7. A direct appeal under original jurisdiction to the Supreme Court of your state in mandamus on this issue is appropriate and I believe likely to succeed if placed in the hands of a competent appellate attorney.

8. The cases that are being decided either at trial level or the appellate level, are mostly picking at hairs. The simple question is whether the pretender can avoid pleading untrue facts and thus avoid the requirements of proving facts that only the creditor could plead and prove. If the answer is that the pretender wins, then the floodgates they are so worried about will really open because it gives any speculator a chance to set aside a previous foreclosure or to foreclose on any property that appears to be in default. There is already a popular scam across the country in which non-owners rent out the house as long as they can — many times for years. This is only possible because of the moral hazard introduced by the reticence of courts to apply black letter law that has existed for centuries and which is necessary to maintain an orderly society with certainty in the marketplace that the rights clearly set forth in the contracts, laws, rules, regulations and common law precedent will be applied in a consistent manner.

9. An example is the notice of default. Under the PSA the servicer is required to keep paying the creditor even if the borrower stops. There is no default. There is potentially a claim by the servicer against the homeowner for unjust enrichment but it certainly isn’t secured.

10. WAIVER: You can’t waive fraud. Every one of these loan closings was conducted under false pretenses with the real party advancing funds absent from the table (hence the term “Table funded loan, because the name of the lender is not present). The documentation thus refers to a  transaction that never occurred. Beyond that, the lender received an entirely different package of documents with terms and parties completely unknown and undisclosed to the borrower. The borrower and the lender never appear on the same document. Hence the documentation refers to a transaction that did NOT occur and the transaction that DID occur in which money was loaned to the borrower, is without documentation of any kind — i.e., documentation in which the borrower and lender agree to the same terms and conditions. The reference to the promissory note is a fraud.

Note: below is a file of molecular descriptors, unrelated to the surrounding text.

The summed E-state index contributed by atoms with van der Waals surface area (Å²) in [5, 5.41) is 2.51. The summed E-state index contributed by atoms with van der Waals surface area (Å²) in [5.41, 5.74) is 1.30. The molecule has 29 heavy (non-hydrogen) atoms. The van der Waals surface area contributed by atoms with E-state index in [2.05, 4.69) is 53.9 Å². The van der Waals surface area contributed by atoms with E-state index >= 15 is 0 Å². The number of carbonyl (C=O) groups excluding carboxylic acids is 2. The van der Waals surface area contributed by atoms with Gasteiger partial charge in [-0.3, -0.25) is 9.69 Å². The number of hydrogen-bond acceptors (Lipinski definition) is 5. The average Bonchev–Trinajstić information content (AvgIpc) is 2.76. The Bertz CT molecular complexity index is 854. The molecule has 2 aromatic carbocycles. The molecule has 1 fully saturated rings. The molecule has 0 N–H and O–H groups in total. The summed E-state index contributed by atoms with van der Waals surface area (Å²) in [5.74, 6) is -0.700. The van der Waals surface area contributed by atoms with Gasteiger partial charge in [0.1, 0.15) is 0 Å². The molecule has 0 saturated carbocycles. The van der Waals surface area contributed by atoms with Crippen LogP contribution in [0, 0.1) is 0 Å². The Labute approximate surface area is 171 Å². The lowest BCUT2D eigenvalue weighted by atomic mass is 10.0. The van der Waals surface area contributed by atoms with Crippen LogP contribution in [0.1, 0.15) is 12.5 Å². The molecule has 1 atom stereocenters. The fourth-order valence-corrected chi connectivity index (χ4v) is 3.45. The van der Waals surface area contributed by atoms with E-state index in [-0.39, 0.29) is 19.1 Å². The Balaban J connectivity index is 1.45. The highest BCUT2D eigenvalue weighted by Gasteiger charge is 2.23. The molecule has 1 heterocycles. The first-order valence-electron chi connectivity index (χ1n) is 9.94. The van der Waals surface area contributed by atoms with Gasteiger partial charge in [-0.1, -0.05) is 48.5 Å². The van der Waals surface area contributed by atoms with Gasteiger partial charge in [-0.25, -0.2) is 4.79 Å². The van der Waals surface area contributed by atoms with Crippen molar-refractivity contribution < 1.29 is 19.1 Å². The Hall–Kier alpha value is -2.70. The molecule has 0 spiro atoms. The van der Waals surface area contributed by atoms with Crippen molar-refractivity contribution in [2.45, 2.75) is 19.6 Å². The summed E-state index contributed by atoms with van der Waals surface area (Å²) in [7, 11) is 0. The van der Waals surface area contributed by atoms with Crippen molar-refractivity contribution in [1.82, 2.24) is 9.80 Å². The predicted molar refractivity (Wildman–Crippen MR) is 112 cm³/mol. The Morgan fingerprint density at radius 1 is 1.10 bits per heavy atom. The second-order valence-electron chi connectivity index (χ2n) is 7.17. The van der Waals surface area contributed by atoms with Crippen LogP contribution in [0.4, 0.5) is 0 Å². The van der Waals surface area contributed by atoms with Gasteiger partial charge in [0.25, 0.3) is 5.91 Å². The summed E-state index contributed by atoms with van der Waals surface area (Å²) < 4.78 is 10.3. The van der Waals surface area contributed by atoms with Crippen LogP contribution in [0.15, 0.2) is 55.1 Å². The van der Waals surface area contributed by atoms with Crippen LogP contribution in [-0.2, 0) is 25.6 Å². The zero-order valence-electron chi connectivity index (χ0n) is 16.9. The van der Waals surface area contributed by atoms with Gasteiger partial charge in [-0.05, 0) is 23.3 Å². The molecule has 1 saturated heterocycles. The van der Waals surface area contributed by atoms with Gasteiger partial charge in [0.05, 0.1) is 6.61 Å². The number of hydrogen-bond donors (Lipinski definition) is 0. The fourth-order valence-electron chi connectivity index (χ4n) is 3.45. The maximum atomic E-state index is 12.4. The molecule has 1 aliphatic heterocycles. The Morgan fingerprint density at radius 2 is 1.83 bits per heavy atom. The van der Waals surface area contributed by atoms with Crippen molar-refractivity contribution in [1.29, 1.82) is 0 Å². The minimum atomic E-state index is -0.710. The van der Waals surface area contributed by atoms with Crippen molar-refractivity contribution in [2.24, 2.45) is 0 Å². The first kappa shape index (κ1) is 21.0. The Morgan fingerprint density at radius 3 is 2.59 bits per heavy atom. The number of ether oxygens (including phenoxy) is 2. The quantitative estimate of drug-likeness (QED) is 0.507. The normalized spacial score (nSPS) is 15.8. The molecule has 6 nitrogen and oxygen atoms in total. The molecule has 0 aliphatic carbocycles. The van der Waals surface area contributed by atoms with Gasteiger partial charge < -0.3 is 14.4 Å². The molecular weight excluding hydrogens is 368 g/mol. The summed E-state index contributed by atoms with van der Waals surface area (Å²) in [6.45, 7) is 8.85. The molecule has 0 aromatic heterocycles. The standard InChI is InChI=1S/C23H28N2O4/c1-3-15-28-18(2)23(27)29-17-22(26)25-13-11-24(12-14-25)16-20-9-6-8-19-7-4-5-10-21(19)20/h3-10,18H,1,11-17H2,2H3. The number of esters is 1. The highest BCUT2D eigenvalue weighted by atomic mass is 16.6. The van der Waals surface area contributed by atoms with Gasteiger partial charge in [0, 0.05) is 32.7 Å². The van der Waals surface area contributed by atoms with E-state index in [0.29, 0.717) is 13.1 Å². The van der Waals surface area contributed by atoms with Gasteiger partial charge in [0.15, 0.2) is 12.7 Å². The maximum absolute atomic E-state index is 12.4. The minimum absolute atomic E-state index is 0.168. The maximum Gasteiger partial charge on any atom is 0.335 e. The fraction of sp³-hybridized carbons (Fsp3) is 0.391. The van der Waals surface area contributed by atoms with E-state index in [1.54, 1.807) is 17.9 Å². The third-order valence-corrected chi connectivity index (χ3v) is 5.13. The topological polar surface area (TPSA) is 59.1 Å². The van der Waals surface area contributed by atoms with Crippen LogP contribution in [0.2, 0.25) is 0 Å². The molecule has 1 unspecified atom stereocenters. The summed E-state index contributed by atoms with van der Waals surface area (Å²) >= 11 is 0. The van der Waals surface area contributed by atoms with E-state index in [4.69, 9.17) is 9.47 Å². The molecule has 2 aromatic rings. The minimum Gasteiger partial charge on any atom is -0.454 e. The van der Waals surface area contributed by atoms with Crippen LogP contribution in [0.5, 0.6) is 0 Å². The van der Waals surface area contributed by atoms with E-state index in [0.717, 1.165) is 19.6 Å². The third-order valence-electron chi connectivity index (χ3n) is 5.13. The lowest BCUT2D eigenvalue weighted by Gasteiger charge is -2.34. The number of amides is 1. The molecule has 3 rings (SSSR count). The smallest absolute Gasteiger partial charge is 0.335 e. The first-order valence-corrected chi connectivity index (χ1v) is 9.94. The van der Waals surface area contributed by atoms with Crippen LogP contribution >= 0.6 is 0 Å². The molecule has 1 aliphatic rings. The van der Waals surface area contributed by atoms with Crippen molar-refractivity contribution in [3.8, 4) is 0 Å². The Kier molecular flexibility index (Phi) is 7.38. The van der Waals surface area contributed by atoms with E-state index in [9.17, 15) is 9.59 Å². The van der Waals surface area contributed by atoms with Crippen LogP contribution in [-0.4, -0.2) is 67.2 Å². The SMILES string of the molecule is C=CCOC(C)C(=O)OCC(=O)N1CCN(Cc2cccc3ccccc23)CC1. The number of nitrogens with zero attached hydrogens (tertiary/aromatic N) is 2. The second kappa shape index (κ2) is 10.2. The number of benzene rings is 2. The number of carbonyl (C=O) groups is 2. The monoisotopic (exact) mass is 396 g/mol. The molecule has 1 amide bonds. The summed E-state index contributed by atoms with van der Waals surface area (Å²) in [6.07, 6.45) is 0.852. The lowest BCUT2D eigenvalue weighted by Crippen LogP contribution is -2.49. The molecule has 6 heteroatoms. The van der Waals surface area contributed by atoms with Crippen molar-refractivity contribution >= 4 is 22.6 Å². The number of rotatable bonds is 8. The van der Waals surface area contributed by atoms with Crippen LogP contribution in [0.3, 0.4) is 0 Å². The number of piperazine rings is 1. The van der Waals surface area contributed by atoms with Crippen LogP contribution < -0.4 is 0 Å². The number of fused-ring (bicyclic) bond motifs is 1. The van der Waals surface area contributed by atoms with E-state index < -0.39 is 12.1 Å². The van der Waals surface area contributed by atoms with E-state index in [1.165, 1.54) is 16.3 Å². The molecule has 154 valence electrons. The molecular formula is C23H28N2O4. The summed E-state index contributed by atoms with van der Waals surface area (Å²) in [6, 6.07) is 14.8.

11. SINGLE TRANSACTION RULE, STEP TRANSACTION DOCTRINE: The lender would never have accepted the deal were it not for the documentation the lender received (the bogus mortgage backed securities with the infamous AAA ratings based in part on the infamous fraudulently inflated property appraisals, relied upon by both lender and borrower). The borrower would never have accepted a deal wherein the real value of the property was considerably less than the principal due on the loan. Any reading of any chain of securitization documents can arrive at only one conclusion — there was no liability intended to accrue in favor of the lender or investor nor any recourse except in the unlikely even some money was received by a sub-servicer (serving at the will of the Master Servicer whose existence is hidden from both homeowner and investor). The bogus “bond” received by the lender was never signed by the borrower and unknown to most borrowers even today. THIS IS WHY YOU MUST CONCENTRATE ON THE SINGLE TRANSACTION DOCTRINE USED IN TAX LAW AND OTHER CIRCUMSTANCES WHERE FRAUD IS ALLEGED OR AT LEAST INFERRED. If you allow yourself to be drawn into a fight over the hairs of an individual document that neither the borrower nor the lender signed or even knew about, you are falling into the rabbit hole.